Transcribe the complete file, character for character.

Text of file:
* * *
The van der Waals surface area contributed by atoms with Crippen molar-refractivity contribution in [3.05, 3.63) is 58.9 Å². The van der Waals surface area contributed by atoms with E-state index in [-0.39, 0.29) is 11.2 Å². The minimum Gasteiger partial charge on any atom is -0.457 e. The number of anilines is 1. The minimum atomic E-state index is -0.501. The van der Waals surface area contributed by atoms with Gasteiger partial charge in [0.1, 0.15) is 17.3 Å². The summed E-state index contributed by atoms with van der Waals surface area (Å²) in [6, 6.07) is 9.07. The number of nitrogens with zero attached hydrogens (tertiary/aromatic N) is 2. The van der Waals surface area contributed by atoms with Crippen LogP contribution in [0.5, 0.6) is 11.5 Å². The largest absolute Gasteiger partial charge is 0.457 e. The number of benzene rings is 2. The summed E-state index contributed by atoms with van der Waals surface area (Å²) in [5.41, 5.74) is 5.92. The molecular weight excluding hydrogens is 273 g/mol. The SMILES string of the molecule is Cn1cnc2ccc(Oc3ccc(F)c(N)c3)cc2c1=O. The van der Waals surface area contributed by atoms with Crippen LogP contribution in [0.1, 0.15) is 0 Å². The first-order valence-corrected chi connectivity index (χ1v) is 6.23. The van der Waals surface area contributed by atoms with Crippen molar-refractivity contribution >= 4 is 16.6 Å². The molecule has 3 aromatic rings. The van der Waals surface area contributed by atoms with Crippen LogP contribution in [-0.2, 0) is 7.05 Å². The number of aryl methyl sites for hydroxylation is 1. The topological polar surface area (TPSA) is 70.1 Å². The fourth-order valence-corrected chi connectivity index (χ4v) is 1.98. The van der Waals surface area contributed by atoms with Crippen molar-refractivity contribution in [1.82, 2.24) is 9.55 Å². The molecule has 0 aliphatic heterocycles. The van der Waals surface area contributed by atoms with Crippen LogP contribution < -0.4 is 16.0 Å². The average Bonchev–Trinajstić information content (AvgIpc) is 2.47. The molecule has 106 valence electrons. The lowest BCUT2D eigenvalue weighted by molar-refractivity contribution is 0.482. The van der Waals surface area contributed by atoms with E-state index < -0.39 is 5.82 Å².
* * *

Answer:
The van der Waals surface area contributed by atoms with Crippen molar-refractivity contribution in [3.05, 3.63) is 58.9 Å². The van der Waals surface area contributed by atoms with E-state index in [-0.39, 0.29) is 11.2 Å². The minimum Gasteiger partial charge on any atom is -0.457 e. The number of anilines is 1. The minimum atomic E-state index is -0.501. The van der Waals surface area contributed by atoms with Gasteiger partial charge in [0.1, 0.15) is 17.3 Å². The summed E-state index contributed by atoms with van der Waals surface area (Å²) in [6, 6.07) is 9.07. The number of nitrogens with zero attached hydrogens (tertiary/aromatic N) is 2. The van der Waals surface area contributed by atoms with Crippen LogP contribution in [0.5, 0.6) is 11.5 Å². The largest absolute Gasteiger partial charge is 0.457 e. The number of benzene rings is 2. The summed E-state index contributed by atoms with van der Waals surface area (Å²) in [5.41, 5.74) is 5.92. The molecular weight excluding hydrogens is 273 g/mol. The SMILES string of the molecule is Cn1cnc2ccc(Oc3ccc(F)c(N)c3)cc2c1=O. The van der Waals surface area contributed by atoms with Crippen LogP contribution in [0.1, 0.15) is 0 Å². The first-order valence-corrected chi connectivity index (χ1v) is 6.23. The van der Waals surface area contributed by atoms with Crippen molar-refractivity contribution >= 4 is 16.6 Å². The molecule has 3 aromatic rings. The van der Waals surface area contributed by atoms with Crippen LogP contribution in [-0.2, 0) is 7.05 Å². The number of aryl methyl sites for hydroxylation is 1. The topological polar surface area (TPSA) is 70.1 Å². The fourth-order valence-corrected chi connectivity index (χ4v) is 1.98. The van der Waals surface area contributed by atoms with Crippen molar-refractivity contribution in [1.82, 2.24) is 9.55 Å². The molecule has 0 aliphatic heterocycles. The van der Waals surface area contributed by atoms with Crippen LogP contribution < -0.4 is 16.0 Å². The average Bonchev–Trinajstić information content (AvgIpc) is 2.47. The molecule has 106 valence electrons. The lowest BCUT2D eigenvalue weighted by molar-refractivity contribution is 0.482. The van der Waals surface area contributed by atoms with E-state index < -0.39 is 5.82 Å².